|1.||any of various chemical substances, such as penicillin, streptomycin, chloramphenicol, and tetracycline, produced by various microorganisms, esp fungi, or made synthetically and capable of destroying or inhibiting the growth of microorganisms, esp bacteria|
|2.||of or relating to antibiotics|
|an arrangement of five objects, as trees, in a square or rectangle, one at each corner and one in the middle.|
|a calculus or concretion found in the stomach or intestines of certain animals, esp. ruminants, formerly reputed to be an effective remedy for poison.|
antibiotic an·ti·bi·ot·ic (ān'tĭ-bī-ŏt'ĭk, ān'tī-)
A substance, such as penicillin or streptomycin, produced by or derived from certain fungi, bacteria, and other organisms, that can destroy or inhibit the growth of other microorganisms. adj.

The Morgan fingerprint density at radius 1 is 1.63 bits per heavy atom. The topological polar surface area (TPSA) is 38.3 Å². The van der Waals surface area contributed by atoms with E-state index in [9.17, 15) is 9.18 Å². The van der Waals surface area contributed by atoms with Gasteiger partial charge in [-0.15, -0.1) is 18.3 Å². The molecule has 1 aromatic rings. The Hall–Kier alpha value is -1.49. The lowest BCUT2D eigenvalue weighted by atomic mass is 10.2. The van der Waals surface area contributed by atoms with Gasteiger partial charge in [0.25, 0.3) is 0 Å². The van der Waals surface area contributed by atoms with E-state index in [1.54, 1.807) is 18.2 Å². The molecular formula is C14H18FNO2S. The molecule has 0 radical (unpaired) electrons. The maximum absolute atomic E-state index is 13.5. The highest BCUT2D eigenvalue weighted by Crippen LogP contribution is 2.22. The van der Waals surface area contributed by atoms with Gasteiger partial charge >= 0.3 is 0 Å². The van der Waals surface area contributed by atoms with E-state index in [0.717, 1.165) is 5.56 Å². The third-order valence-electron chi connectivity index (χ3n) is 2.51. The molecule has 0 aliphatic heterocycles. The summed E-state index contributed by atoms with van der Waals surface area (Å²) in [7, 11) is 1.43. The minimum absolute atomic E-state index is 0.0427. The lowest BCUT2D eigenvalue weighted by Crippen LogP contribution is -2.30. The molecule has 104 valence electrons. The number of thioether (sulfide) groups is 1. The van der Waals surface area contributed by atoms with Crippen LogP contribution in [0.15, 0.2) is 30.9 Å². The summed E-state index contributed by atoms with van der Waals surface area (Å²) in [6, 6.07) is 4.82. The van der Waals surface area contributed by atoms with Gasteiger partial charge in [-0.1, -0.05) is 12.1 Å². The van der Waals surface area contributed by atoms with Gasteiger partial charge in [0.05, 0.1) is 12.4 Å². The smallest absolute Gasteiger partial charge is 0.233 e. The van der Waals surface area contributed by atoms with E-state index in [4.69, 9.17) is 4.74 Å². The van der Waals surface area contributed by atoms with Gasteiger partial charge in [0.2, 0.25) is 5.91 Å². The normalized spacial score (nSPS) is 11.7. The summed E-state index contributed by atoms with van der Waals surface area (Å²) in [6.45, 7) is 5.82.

Of or relating to antibiotics.
Of or relating to antibiosis.
|antibiotic (ān'tĭ-bī-ŏt'ĭk) Pronunciation Key
Noun A substance, such as penicillin, that is capable of destroying or weakening certain microorganisms, especially bacteria or fungi, that cause infections or infectious diseases. Antibiotics are usually produced by or synthesized from other microorganisms, such as molds. They inhibit pathogens by interfering with essential intracellular processes, including the synthesis of bacterial proteins. Antibiotics do not kill viruses and are not effective in treating viral infections.
Note: Microorganisms that are initially treatable with antibiotics may evolve resistance as the more susceptible members of the population are killed off. (See resistance to antibiotics.)